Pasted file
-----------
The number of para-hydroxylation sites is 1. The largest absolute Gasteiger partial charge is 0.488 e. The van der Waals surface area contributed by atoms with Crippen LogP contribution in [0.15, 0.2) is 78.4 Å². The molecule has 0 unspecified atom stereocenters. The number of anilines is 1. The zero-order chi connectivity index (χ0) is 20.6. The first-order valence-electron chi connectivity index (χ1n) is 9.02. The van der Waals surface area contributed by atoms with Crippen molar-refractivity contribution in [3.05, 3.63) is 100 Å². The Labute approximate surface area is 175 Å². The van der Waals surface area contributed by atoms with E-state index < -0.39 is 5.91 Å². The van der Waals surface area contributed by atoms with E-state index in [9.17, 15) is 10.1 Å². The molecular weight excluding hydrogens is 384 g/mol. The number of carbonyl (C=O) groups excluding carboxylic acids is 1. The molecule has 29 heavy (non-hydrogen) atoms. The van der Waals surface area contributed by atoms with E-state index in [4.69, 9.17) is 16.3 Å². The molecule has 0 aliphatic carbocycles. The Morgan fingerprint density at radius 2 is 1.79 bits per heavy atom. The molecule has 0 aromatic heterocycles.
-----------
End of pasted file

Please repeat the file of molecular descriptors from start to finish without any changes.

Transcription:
The number of para-hydroxylation sites is 1. The largest absolute Gasteiger partial charge is 0.488 e. The van der Waals surface area contributed by atoms with Crippen LogP contribution in [0.15, 0.2) is 78.4 Å². The molecule has 0 unspecified atom stereocenters. The number of anilines is 1. The zero-order chi connectivity index (χ0) is 20.6. The first-order valence-electron chi connectivity index (χ1n) is 9.02. The van der Waals surface area contributed by atoms with Crippen molar-refractivity contribution in [3.05, 3.63) is 100 Å². The Labute approximate surface area is 175 Å². The van der Waals surface area contributed by atoms with E-state index < -0.39 is 5.91 Å². The van der Waals surface area contributed by atoms with E-state index in [9.17, 15) is 10.1 Å². The molecular weight excluding hydrogens is 384 g/mol. The number of carbonyl (C=O) groups excluding carboxylic acids is 1. The molecule has 29 heavy (non-hydrogen) atoms. The van der Waals surface area contributed by atoms with E-state index in [4.69, 9.17) is 16.3 Å². The molecule has 0 aliphatic carbocycles. The Morgan fingerprint density at radius 2 is 1.79 bits per heavy atom. The molecule has 0 aromatic heterocycles.